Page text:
Hong Kong based CD and DVD retailer CD WOW are to face legal action from the BPI in the High Court on the 2nd of February. The case revolves around the issue of parallel imports: under European copyright law and agreements with European music companies it is illegal to sell CDs from outside of Europe to European customers. This is the way in which European record labels ensure that there is price consistency. UK supermarkets fell foul of the law when they were selling CDs imported from Eastern Europe at discounted rates.
The case with CD WOW is slightly different in that they argue they are not importing from outside the European Union but that their customers are. This is because CD WOW use the postal service to deliver goods and under international postal law once the goods enter the post they are no longer the property of the deliverer.
Putting the specifics of the case aside, there are a couple of interesting issues here: firstly, CD WOW is sourcing its CDs from South East Asian divisions of the very record labels who comprise the membership of the BPI. Whilst the Asian division is pocketing the revenue for CDs, which they know contravene parallel import restrictions, the UK divisions are backing legal action. It would seem sensible that a little bit of internal corporate communication should be taking place to ensure all divisions are on the same page. Also, there is an issue for the labels of revenue protection: UK EMI, for example, have spent the money developing Robbie Williams and his copyright is created in the UK, yet EMI in Hong Kong is just picking up the revenue without shouldering the costs. This sort of internal politics isn’t necessarily CD WOW’s concern yet it lies at the heart of the BPI’s concerns.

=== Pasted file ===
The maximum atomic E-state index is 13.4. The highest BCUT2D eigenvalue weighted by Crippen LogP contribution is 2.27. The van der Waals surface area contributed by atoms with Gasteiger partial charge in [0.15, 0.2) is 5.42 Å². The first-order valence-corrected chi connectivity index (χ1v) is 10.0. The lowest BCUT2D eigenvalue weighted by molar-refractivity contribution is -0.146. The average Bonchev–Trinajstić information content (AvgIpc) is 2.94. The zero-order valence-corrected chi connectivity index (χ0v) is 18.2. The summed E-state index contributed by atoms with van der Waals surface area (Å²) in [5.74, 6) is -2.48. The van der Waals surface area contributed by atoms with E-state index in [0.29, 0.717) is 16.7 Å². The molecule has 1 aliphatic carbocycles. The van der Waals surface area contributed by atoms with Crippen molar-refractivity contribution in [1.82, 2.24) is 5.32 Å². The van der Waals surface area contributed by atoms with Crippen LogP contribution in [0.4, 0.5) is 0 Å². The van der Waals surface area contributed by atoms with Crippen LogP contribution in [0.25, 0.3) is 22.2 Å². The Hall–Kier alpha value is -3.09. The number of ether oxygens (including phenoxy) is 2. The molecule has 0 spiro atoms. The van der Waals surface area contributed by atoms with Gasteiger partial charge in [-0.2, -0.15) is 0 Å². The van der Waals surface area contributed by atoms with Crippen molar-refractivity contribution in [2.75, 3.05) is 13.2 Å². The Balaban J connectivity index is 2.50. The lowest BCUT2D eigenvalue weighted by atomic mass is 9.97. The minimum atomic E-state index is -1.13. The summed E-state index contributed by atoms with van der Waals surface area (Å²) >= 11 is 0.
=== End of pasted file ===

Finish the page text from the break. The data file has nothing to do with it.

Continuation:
Ultimately CD WOW’s competitive differentiator is price. I have frequently commented on the overly inflated prices of CDs in the UK and that factor is central to creating a market opportunity for CD WOW. However high street prices are coming down, driven by supermarkets, heavy discounting from retailers and special release discounting. The BPI’s latest figures suggest that the average cost of a CD is now down to about £10. That narrows the margins for CD WOW – for example, CD WOW sell “The Diary of Alicia Keys” for £7.99, that compares to £8.99 at Amazon and £8.99 at HMV and £8.99 at Tesco and £9.99 at Virgin Megastores. The days of the £13.99 new release CD are drawing to a close.
The bottom line is that CD WOW sell CDs that make money for the record labels. But the way that they are undertaking this contravenes existing law and practice. At a time when the music industry is just beginning to haul itself out of a sales slump any significant sales channel should be welcomed. The best solution for all parties here would be for CD WOW to secure local agreements with the European divisions of the record labels to sell cheap CDs. However one hurdle that CD WOW would have to negotiate is VAT (which CD WOW currently avoid through a UK Customs and Excise loop-hole which they legitimately exploit). Currently all UK music sales are taxed at 17.5 percent. Without that tariff the HMV Alicia Keys price would come down to £7.42, but with it, the CD WOW price would go up to £9.38. The BPI has been campaigning hard to have recorded music exempt from VAT jut in the way that other ‘cultural’ products like books are. The £1.57 may generate revenue for the government but if it is at the expense of the UK music industry’s ability to compete then is it worth it?